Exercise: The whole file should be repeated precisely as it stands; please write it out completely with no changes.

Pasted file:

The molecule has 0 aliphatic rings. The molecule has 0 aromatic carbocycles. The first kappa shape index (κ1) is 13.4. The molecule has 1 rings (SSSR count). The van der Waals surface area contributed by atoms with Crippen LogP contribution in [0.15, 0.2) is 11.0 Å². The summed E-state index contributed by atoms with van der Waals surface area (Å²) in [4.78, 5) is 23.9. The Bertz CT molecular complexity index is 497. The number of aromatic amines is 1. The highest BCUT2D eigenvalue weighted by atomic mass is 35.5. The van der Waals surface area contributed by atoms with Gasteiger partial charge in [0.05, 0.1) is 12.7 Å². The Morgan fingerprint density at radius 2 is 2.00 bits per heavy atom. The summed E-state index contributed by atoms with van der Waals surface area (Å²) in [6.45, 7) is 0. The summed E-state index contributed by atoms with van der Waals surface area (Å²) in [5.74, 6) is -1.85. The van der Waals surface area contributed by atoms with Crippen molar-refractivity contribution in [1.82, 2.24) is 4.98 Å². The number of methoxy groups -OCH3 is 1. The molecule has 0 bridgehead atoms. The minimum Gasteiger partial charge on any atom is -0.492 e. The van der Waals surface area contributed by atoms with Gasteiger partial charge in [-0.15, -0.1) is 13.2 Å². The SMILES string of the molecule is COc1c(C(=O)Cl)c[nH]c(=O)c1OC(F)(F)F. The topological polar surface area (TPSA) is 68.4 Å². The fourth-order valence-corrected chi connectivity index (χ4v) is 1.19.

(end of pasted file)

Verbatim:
The molecule has 0 aliphatic rings. The molecule has 0 aromatic carbocycles. The first kappa shape index (κ1) is 13.4. The molecule has 1 rings (SSSR count). The van der Waals surface area contributed by atoms with Crippen LogP contribution in [0.15, 0.2) is 11.0 Å². The summed E-state index contributed by atoms with van der Waals surface area (Å²) in [4.78, 5) is 23.9. The Bertz CT molecular complexity index is 497. The number of aromatic amines is 1. The highest BCUT2D eigenvalue weighted by atomic mass is 35.5. The van der Waals surface area contributed by atoms with Gasteiger partial charge in [0.05, 0.1) is 12.7 Å². The Morgan fingerprint density at radius 2 is 2.00 bits per heavy atom. The summed E-state index contributed by atoms with van der Waals surface area (Å²) in [6.45, 7) is 0. The summed E-state index contributed by atoms with van der Waals surface area (Å²) in [5.74, 6) is -1.85. The van der Waals surface area contributed by atoms with Crippen molar-refractivity contribution in [1.82, 2.24) is 4.98 Å². The number of methoxy groups -OCH3 is 1. The molecule has 0 bridgehead atoms. The minimum Gasteiger partial charge on any atom is -0.492 e. The van der Waals surface area contributed by atoms with Gasteiger partial charge in [-0.15, -0.1) is 13.2 Å². The SMILES string of the molecule is COc1c(C(=O)Cl)c[nH]c(=O)c1OC(F)(F)F. The topological polar surface area (TPSA) is 68.4 Å². The fourth-order valence-corrected chi connectivity index (χ4v) is 1.19.